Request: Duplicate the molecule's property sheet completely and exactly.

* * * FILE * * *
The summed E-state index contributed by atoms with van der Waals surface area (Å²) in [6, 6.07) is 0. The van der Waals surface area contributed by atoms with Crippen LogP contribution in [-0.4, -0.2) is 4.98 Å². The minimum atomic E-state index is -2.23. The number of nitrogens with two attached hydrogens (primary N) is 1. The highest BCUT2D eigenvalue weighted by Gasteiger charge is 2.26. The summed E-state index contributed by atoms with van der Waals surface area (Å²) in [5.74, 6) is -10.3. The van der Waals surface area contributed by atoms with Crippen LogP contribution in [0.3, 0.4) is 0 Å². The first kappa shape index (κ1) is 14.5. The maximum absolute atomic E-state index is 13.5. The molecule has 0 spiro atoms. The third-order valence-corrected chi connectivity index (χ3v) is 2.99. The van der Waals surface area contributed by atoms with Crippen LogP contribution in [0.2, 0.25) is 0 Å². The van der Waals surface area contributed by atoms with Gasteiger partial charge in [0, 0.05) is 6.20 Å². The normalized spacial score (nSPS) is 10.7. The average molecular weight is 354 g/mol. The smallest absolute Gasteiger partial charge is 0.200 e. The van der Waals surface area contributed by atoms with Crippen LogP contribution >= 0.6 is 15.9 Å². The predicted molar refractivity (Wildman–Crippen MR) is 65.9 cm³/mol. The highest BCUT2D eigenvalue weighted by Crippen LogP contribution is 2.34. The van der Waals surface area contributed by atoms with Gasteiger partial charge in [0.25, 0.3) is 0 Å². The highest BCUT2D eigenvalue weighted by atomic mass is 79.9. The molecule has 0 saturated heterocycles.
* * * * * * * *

The summed E-state index contributed by atoms with van der Waals surface area (Å²) in [6, 6.07) is 0. The van der Waals surface area contributed by atoms with Crippen LogP contribution in [-0.4, -0.2) is 4.98 Å². The minimum atomic E-state index is -2.23. The number of nitrogens with two attached hydrogens (primary N) is 1. The highest BCUT2D eigenvalue weighted by Gasteiger charge is 2.26. The summed E-state index contributed by atoms with van der Waals surface area (Å²) in [5.74, 6) is -10.3. The van der Waals surface area contributed by atoms with Crippen LogP contribution in [0.3, 0.4) is 0 Å². The first kappa shape index (κ1) is 14.5. The maximum absolute atomic E-state index is 13.5. The molecule has 0 spiro atoms. The third-order valence-corrected chi connectivity index (χ3v) is 2.99. The van der Waals surface area contributed by atoms with Crippen LogP contribution in [0.2, 0.25) is 0 Å². The van der Waals surface area contributed by atoms with Gasteiger partial charge in [0, 0.05) is 6.20 Å². The normalized spacial score (nSPS) is 10.7. The average molecular weight is 354 g/mol. The smallest absolute Gasteiger partial charge is 0.200 e. The van der Waals surface area contributed by atoms with Crippen LogP contribution >= 0.6 is 15.9 Å². The predicted molar refractivity (Wildman–Crippen MR) is 65.9 cm³/mol. The highest BCUT2D eigenvalue weighted by Crippen LogP contribution is 2.34. The van der Waals surface area contributed by atoms with Gasteiger partial charge in [0.25, 0.3) is 0 Å². The highest BCUT2D eigenvalue weighted by atomic mass is 79.9. The molecule has 0 saturated heterocycles.